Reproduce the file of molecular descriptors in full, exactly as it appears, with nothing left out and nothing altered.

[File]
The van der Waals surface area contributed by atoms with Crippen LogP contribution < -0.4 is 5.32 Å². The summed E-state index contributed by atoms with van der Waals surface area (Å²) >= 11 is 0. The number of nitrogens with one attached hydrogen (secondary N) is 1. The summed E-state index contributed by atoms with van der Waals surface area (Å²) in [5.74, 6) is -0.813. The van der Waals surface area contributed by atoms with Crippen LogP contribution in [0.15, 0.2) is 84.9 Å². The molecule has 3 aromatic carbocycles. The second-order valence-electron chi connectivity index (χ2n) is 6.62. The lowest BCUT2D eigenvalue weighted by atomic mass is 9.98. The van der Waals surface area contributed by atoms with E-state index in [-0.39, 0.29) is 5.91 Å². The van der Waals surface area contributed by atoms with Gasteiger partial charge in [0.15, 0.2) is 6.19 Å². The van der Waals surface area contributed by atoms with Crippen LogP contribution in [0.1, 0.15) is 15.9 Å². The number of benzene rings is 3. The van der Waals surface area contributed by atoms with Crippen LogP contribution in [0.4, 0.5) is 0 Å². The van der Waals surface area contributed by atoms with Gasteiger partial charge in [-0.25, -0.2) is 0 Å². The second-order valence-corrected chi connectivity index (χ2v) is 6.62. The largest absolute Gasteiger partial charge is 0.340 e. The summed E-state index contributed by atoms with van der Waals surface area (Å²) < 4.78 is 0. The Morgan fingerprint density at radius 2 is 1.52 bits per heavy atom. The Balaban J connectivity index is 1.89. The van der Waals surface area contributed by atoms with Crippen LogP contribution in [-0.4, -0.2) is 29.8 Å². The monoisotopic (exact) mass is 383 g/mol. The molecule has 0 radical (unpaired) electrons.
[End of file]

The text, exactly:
The van der Waals surface area contributed by atoms with Crippen LogP contribution < -0.4 is 5.32 Å². The summed E-state index contributed by atoms with van der Waals surface area (Å²) >= 11 is 0. The number of nitrogens with one attached hydrogen (secondary N) is 1. The summed E-state index contributed by atoms with van der Waals surface area (Å²) in [5.74, 6) is -0.813. The van der Waals surface area contributed by atoms with Crippen LogP contribution in [0.15, 0.2) is 84.9 Å². The molecule has 3 aromatic carbocycles. The second-order valence-electron chi connectivity index (χ2n) is 6.62. The lowest BCUT2D eigenvalue weighted by atomic mass is 9.98. The van der Waals surface area contributed by atoms with E-state index in [-0.39, 0.29) is 5.91 Å². The van der Waals surface area contributed by atoms with Gasteiger partial charge in [0.15, 0.2) is 6.19 Å². The van der Waals surface area contributed by atoms with Crippen LogP contribution in [0.1, 0.15) is 15.9 Å². The number of benzene rings is 3. The van der Waals surface area contributed by atoms with Crippen LogP contribution in [0.4, 0.5) is 0 Å². The van der Waals surface area contributed by atoms with Gasteiger partial charge in [-0.25, -0.2) is 0 Å². The second-order valence-corrected chi connectivity index (χ2v) is 6.62. The largest absolute Gasteiger partial charge is 0.340 e. The summed E-state index contributed by atoms with van der Waals surface area (Å²) < 4.78 is 0. The Morgan fingerprint density at radius 2 is 1.52 bits per heavy atom. The Balaban J connectivity index is 1.89. The van der Waals surface area contributed by atoms with Crippen LogP contribution in [-0.4, -0.2) is 29.8 Å². The monoisotopic (exact) mass is 383 g/mol. The molecule has 0 radical (unpaired) electrons.